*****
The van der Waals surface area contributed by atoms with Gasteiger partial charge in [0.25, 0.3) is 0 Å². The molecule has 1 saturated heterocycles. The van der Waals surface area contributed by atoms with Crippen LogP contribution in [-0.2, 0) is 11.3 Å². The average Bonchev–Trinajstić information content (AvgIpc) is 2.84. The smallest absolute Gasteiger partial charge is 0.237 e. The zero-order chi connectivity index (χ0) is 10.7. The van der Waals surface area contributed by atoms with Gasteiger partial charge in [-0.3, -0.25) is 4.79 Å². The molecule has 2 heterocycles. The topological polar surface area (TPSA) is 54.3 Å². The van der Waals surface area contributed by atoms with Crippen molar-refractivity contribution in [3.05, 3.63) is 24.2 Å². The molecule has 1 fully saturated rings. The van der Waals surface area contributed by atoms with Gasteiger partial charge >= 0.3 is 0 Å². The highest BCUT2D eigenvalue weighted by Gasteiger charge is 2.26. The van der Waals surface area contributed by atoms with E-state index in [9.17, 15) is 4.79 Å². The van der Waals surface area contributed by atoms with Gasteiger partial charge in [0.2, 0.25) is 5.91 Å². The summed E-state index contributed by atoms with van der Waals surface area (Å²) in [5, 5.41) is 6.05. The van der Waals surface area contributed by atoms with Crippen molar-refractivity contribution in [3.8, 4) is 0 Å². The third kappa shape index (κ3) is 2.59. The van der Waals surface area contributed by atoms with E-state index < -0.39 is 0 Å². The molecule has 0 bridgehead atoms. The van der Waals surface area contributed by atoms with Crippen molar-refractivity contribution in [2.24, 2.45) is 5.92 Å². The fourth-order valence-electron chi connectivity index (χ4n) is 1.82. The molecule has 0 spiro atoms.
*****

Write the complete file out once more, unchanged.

The van der Waals surface area contributed by atoms with Gasteiger partial charge in [0.25, 0.3) is 0 Å². The molecule has 1 saturated heterocycles. The van der Waals surface area contributed by atoms with Crippen LogP contribution in [-0.2, 0) is 11.3 Å². The average Bonchev–Trinajstić information content (AvgIpc) is 2.84. The smallest absolute Gasteiger partial charge is 0.237 e. The zero-order chi connectivity index (χ0) is 10.7. The van der Waals surface area contributed by atoms with Gasteiger partial charge in [-0.3, -0.25) is 4.79 Å². The molecule has 2 heterocycles. The topological polar surface area (TPSA) is 54.3 Å². The van der Waals surface area contributed by atoms with Crippen molar-refractivity contribution in [3.05, 3.63) is 24.2 Å². The molecule has 1 fully saturated rings. The van der Waals surface area contributed by atoms with Gasteiger partial charge >= 0.3 is 0 Å². The highest BCUT2D eigenvalue weighted by Gasteiger charge is 2.26. The van der Waals surface area contributed by atoms with E-state index in [9.17, 15) is 4.79 Å². The van der Waals surface area contributed by atoms with Gasteiger partial charge in [0.2, 0.25) is 5.91 Å². The summed E-state index contributed by atoms with van der Waals surface area (Å²) in [5, 5.41) is 6.05. The van der Waals surface area contributed by atoms with Crippen molar-refractivity contribution in [3.8, 4) is 0 Å². The third kappa shape index (κ3) is 2.59. The van der Waals surface area contributed by atoms with E-state index < -0.39 is 0 Å². The molecule has 0 bridgehead atoms. The van der Waals surface area contributed by atoms with Crippen molar-refractivity contribution in [2.24, 2.45) is 5.92 Å². The fourth-order valence-electron chi connectivity index (χ4n) is 1.82. The molecule has 0 spiro atoms.